An eccentric and dogmatic inventor sells his house and takes his family to Central America to build a utopia in the middle of the jungle. Conflicts with his family, a local preacher and ... See full summary »
Carolyn Polhemus, an up-and-comer in the Kindle County D.A.'s Office, is found viciously murdered in her home. Immediately her boss, D.A. Raymond Horgan and his chief deputy, Rusty Sabich ... See full summary »
Henry is a lawyer who survives a shooting only to find he cannot remember anything. If that weren't enough, Henry also has to recover his speech and mobility, in a life he no longer fits ... See full summary »
An 8 year old Amish boy and his mother are traveling to Philadelphia, on their way to visit the mother's sister. While waiting at the train station, the young boy witnesses a brutal murder inside one of the bathroom stall. Police detective John Book is assigned to investigate the murder of the man, who was a undercover cop. Soon after, Book finds out that he's in great danger when the culprits know about his investigation and hides out in the Amish community. There, he learns the way of living among the Amish locals, which consists of non-violence and agriculture. Book soon starts a romance with the mother of the little boy, but their romance is forbidden by the Amish standards. But, it's not long before the bad guys find out Book's whereabouts. Written by
The statue that Samuel examines in the train station is a real monument in Philadelphia's 30th Street Station. It is a memorial to the men and women of the Pennsylvania Railroad who died during World War Two. Its official title is "Angel of the Resurrection," and it is a depiction of the archangel Michael lifting a deceased soldier from the battlefield. Walker Hancock was the sculptor; it was dedicated in August 1952 and, as of June 2012, still stands on the east side of the station's main concourse. See more »
When the Philadelphia cops are talking on the phone to the cops in Lancaster, first the Lancaster cop pronounces Lancaster (lank aster) like the county inhabitants do, but in the next breath, he pronounces it LANcaster like everyone outside a 25 mile radius does. Is he local or isn't he? See more »
[Book has just dropped off Rachel and Samuel at Elaine's]
How could you do this to me tonight?
[Elaine runs upstairs and gets Rachel and Samuel settled, then runs down to chastise John]
I told you I had company!
Where's Jason and Billy?
You got a man in the house and the kids are upstairs?
That's none of your business! So, keep you holier-than-thou mouth shut! Anyway, they like Fred!
Oh, now we've got Fred!
Who are these vagrants, anyway?
See more »
For Tom Scott. Scott was a member of the casting department on Witness. See more »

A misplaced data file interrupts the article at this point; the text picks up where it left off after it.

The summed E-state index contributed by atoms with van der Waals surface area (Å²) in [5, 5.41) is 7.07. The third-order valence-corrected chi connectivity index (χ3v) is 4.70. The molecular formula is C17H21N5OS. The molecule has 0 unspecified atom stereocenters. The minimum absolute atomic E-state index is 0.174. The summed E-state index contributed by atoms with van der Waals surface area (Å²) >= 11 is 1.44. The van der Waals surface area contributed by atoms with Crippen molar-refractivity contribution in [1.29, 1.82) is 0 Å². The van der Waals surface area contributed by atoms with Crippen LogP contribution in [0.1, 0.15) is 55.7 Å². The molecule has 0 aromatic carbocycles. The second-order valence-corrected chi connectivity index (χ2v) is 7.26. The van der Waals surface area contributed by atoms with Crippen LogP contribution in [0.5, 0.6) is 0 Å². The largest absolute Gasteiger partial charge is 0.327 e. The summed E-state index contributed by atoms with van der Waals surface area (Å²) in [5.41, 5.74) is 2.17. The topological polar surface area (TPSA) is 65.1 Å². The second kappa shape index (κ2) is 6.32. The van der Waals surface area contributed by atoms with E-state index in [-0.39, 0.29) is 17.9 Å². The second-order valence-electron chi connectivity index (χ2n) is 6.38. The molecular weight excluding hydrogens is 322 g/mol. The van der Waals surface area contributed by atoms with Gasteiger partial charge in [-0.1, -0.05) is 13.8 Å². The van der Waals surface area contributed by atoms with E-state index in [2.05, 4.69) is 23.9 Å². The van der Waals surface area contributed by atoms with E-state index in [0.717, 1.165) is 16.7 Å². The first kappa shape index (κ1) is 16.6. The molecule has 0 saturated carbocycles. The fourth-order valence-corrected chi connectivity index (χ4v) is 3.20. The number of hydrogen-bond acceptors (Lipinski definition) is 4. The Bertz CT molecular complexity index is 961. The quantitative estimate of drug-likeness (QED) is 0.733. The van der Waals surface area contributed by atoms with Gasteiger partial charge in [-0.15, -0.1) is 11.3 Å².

This is one of those movies whose virtues and subtleties become more and more apparent with subsequent viewings. The crime story is nothing more than a pretense - a "MacGuffin", in Hitchcock's phrase - on which to hang this sensitive and insightful story of the conflict between modernity and the culture of the Amish, which is portrayed here with admiring respect and not a hint of condescension.
Harrison Ford's portrayal of John Book is perhaps his finest work on screen so far. In particular, Book's struggle to suppress his rising attraction for Rachel, and his tormented realization that a relationship between them is not possible, is achingly portrayed. Ford's effort is well-matched by Kelly McGillis, whose beauty here is almost breathtaking. The erotic interplay between them, because it is unconsummated, radiates an almost painful tension, and the easily lampooned "running through the field" scene - because it has been led up to so convincingly - is almost heartbreaking. The character of Eli Lapp, wonderfully played by Jan Rubes, is richly multifaceted. His suspicion of the "English" outsider and his anger at Rachel's attraction to him, is surmounted by an underlying humanity. His parting words to Book, "You be careful out there among them English," are moving testimony to his acceptance of him. His stern yet loving dialogue to his grandson about renouncing hatred and violence is a treasured moment.
Both direction and cinematography are splendid. The simplicity of Amish interiors is shot in a way that makes its austerity almost beautiful, and the barnraising scene is an exercise in cinematic lyricism.
It would be easy to fault the movie for the facile scene in which the punks taunting of Book's newfound friends and protectors drives him over the edge (Eli: "It's not our way, Book" / Book: "No, but it's MY way."), but his gift to the young thug of a bloody nose is mighty satisfying to behold.
My one criticism is with the music; certainly not with the venerable Maurice Jarre's score itself, but with its paltry synthesized realization. They should have found the money to spring for a full orchestra.
In short, a highly satisfying, richly themed, and multifaceted film which is well worth watching.
95 of 115 people found this review helpful.
Was this review helpful to you?